iii) Use the right people to notice in particular areas: It obviously makes senese that more is likely to be noticed – together with a more accurate or enlightened interpretation – if individuals doing the noticing have a good/appropriate level of knowledge or experience concerning the subject in question. So, wherever possible – certainly for focussed intelligence-gathering – use people who have relevant expertise, but don’t always rely completely on experts as sometimes they can be too entrenched in their fixed views. For broader purposes, try to involve people who are ‘outsiders’ to your in-house or usual team, as they are likely to come with a fresher, more open-minded perspective.

iv) Use a mix of thinking modes to interpret, assess and gain insights: Just as a combination of analytical and open/relaxed mindsets can be helpful for observing, so it is similarly valuable to adapt one’s thinking approach for going on to making actual inferences adn judgements about what is noticed. One very useful thinking mode is ‘critical thinking‘, which involves assessing the robustness and truth of factors by applying fact and logical reasoning. Another very useful type of thinking is ‘creative thinking’, whose various methods and techniques are powerful for helping to imagine possible implications and making conclusions from what is noticed.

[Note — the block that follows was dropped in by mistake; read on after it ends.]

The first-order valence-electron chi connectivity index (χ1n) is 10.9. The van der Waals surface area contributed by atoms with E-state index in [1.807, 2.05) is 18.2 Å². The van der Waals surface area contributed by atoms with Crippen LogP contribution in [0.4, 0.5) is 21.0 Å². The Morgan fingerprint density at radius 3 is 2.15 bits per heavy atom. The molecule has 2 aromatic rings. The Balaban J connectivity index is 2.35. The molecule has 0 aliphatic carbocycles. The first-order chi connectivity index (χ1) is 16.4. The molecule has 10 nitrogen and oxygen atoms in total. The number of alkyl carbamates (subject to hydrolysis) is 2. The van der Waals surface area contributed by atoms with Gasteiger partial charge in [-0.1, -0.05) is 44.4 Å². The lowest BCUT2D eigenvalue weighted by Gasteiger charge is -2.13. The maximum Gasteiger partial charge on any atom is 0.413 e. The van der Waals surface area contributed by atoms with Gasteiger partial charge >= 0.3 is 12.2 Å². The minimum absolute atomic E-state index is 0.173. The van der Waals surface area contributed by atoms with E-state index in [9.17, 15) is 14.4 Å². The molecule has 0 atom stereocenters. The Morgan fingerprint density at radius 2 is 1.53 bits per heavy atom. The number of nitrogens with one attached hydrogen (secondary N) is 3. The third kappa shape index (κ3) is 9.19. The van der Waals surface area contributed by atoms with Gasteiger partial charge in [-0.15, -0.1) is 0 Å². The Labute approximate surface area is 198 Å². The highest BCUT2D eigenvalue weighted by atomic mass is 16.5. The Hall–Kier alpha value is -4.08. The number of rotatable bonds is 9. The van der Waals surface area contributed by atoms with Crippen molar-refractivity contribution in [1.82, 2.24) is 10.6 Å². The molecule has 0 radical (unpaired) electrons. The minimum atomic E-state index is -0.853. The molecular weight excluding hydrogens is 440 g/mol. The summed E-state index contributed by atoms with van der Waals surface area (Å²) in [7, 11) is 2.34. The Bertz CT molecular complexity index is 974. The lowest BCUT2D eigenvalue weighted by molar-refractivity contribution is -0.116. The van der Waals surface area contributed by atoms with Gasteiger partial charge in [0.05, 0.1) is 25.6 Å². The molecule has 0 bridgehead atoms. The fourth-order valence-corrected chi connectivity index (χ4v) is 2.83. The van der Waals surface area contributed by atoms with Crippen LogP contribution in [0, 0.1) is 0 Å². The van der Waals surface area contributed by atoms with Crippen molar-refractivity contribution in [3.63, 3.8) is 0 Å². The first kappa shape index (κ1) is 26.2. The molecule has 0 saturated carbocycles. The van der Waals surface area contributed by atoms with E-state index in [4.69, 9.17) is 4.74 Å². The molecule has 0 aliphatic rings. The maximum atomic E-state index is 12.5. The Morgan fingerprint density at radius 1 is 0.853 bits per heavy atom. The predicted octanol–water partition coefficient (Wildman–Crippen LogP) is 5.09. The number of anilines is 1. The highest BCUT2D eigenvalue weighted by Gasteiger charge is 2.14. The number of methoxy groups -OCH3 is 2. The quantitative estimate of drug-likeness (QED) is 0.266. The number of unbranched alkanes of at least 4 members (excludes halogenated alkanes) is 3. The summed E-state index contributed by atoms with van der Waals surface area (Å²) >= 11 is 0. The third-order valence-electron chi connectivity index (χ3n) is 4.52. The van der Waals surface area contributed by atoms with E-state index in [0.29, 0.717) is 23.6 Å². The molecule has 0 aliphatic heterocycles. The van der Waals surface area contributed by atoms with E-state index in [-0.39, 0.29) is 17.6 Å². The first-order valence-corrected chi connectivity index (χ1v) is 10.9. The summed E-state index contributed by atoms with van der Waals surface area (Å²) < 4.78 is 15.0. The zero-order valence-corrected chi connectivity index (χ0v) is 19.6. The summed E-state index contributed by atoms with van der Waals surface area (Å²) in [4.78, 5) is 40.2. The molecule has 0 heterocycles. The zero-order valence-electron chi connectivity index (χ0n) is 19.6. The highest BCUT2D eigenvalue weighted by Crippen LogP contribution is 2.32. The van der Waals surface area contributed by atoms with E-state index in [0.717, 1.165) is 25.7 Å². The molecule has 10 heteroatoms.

v) Use robust intelligence systems and research to back up indivdiuals’ efforts: Don’t just rely on ad-hoc noticing and sharing by individuals of observations: instead, use technology and good data processes to help identify, capture, analyse, assess and report information – from scannng external news and industry media to recording and analysing internal data like customer feedback and sales statistics. A key element in intelligence systems, of course, is the provision of regular, systematic collations and assessment of latest data for senior management. Alongside ongoing intelligence, do, where useful, organise dedicated research studies to explore selected issues (e.g. new buying patterns by customers) in more depth.

With an intelligence system, aim to be systematic and rigorous in how you capture and process data, of course, but I would advise don’t be too zealous in the following respects: double-checking everything in fine detail; documenting all sources in great detail; insisting on being completely certain or having undoubted evidnce about everything; listing all assumptions made when assessing data; and seeking to be fully exact and precise with all data (including estimates or forecasts). Intelligence – particularly the assessment aspect – is not an exact science: it’s more valuable normally to at least acknowledge something roughly or as a possibility than only to note things for which you have full, confirmed detail.